Positioning and
Guiding Principles

As a non-profit and independent organisation, we offer scientifically grounded interdisciplinary research, consulting, software, and exchange formats geared toward a fair participation in the financial system for all groups of the population thus contributing to social fairness and equity.


Already since 1987 has the Institute for Responsible Finance (iff) been contributing to a socially responsible financial system and fair participation through independent research, consultancy services for consumer protection organizations, foundations and political actors as well as financial service providers. Our annual conference promotes the exchange of ideas and opinions between different stakeholders. Our debt consulting software CAWIN serves to support the work of debt counselling agencies.

Taking the perspective of (vulnerable) consumers, the iff examines the development of innovative financial services with a view to solutions which are both socially acceptable and sustainable. We help detecting deficits in the financial system at an early stage, analyse and process them for the society, media and politics. Based on the results of our analysis we suggest solutions which are both consumer-oriented and feasible.



In order to promote a dialogue between different stakeholders, we do not only approach consumer associations and debt counselling agencies but also political actors, foundations and financial service providers.

Our research as well as counselling activities address a broad range of topics. With respect to consumer protection these topics involve issues of debtor protection, access to law and law enforcement, consumer information, financial literacy, market failure, access to liquidity as well as sustainability. Our focus is directed at net benefits of financial services for vulnerable consumers in Germany, in Europe but also in developing and emerging economies. Of particular interest in this regard are the provision for old age, the payment system but also potential risks of over-indebtedness involved in the use of various financial services. We also take into consideration financing of small and very small firms since the link between the owners of those firms and their households are very close.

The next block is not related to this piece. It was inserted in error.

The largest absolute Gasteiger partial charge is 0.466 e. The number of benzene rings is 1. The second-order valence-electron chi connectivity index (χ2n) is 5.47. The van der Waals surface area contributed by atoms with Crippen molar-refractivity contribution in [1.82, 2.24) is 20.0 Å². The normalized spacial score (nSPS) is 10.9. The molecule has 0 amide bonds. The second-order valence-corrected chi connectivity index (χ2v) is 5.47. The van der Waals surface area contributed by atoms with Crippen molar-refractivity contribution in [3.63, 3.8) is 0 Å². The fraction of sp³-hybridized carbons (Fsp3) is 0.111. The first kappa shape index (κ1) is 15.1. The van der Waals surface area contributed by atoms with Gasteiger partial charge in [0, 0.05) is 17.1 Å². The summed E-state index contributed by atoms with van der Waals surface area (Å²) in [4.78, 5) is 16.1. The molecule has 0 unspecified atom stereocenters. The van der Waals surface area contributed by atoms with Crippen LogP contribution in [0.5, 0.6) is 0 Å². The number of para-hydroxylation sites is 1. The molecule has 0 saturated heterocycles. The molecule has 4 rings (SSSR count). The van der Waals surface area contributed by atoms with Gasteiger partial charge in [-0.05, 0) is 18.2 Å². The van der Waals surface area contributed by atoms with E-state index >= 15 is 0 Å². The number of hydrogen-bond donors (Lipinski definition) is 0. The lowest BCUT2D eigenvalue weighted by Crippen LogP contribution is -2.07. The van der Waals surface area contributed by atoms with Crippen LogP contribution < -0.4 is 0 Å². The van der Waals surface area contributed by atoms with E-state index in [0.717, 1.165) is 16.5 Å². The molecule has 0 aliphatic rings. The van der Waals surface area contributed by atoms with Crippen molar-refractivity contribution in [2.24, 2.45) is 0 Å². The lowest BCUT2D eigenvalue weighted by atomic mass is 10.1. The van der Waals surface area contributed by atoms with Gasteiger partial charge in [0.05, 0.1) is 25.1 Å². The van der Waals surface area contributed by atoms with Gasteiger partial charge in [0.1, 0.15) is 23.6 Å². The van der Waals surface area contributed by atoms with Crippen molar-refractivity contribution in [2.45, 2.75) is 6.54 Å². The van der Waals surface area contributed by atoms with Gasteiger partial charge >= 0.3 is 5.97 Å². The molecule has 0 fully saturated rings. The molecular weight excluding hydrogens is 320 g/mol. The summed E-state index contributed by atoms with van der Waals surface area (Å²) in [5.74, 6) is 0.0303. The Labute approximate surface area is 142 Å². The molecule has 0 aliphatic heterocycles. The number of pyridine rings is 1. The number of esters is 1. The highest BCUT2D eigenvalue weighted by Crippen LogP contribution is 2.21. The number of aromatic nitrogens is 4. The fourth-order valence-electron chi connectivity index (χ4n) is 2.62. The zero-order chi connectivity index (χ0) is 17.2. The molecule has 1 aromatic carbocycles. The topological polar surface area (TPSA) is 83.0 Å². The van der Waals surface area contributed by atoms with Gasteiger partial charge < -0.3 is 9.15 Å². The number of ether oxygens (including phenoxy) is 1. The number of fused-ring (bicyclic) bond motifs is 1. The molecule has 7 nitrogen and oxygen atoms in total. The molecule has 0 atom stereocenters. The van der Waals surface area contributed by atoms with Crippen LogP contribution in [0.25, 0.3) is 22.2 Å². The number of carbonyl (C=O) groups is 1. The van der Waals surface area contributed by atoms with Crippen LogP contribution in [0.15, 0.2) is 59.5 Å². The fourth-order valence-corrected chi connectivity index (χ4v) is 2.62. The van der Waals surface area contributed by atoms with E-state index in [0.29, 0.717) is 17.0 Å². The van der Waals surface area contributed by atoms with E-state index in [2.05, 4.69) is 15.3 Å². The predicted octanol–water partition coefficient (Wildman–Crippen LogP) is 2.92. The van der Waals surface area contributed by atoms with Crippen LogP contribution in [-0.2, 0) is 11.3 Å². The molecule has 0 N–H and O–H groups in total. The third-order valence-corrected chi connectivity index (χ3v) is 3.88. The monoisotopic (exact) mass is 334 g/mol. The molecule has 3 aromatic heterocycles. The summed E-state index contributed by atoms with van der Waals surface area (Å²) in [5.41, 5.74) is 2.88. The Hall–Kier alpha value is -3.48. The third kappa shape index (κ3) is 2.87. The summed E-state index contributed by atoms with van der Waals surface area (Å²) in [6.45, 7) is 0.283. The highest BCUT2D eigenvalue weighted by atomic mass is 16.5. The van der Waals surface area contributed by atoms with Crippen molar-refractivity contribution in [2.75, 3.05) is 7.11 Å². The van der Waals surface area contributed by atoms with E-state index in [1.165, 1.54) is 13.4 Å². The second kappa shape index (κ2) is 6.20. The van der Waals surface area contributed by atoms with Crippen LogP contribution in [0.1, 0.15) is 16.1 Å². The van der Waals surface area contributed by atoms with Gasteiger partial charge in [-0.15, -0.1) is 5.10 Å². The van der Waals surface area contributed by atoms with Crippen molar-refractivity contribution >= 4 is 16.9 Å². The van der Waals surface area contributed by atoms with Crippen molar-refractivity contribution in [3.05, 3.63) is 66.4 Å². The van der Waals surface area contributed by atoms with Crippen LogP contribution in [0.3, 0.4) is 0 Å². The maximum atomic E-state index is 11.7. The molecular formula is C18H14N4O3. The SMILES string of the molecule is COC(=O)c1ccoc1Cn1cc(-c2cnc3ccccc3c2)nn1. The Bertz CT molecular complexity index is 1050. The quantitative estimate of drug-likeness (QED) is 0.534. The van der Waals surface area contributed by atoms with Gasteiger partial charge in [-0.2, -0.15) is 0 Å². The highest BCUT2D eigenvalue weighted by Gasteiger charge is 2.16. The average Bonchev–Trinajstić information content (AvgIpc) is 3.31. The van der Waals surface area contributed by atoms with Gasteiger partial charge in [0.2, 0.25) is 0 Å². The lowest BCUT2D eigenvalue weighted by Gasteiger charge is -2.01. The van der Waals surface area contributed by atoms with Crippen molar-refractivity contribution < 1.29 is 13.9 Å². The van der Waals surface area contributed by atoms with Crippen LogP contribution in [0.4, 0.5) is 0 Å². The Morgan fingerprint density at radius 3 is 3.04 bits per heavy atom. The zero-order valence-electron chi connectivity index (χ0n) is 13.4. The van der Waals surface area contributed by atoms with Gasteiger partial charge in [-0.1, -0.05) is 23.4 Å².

We provide debt counselling agencies, public organisations as well as law offices with the debtor and insolvency counselling software CAWIN which is technically mature and well-adjusted to the respective legal and technical requirements. The software is accompanied by a special training directed at enabling debt counsellors to support their over-indebted clients as best as possible in handling their current situation as well as in finding ways leading them out of over-indebtedness.



  • Development and evaluation of tools for financial literacy, of German and European regulatory and supervisory legal instruments, and finally of instruments promoting financial European cooperation


  • Further education and information services for debt counselling agencies, consumer-protection associations and advocates
  • Advisory activity for consumer organisations and financial service providers with a focus on bank law, capital market law, real estate law, insurance law, anti-discrimination law and, finally, consumer protection law in general


  • CAWIN (Software for debt counselling agencies)

Exchange formats

  • Public relations work through press releases, blog contributions and interview requests
  • Conferences (annual conference on financial services bringing together different stakeholders, especially financial service providers, associations, politics, science, foundations)
  • Small formats for subject-specific exchange


  • We conduct independent research . Our funding is based on revenues from our services and products; we do not receive public funding. Projects are conducted by order of ministries on both the federal and state level, European Commission, foundations and associations (among others these are Stiftung Deutschland im Plus, Friedrich Ebert Stiftung, the Federation of German Consumer Organisations, consumer-protection associations) or financial service providers (among others these are Teambank, HASPA, savings banks). The areas of research and service are exclusively financed by third-party funds, thus ensuring independence from any institutional body.
  • Since we are not exposed to bureaucratic restrictions like those prevailing in particular in universities, we are in a position to react flexibly. Project orientation allows a rapid and situational adaptation of the structure to the respective requirements.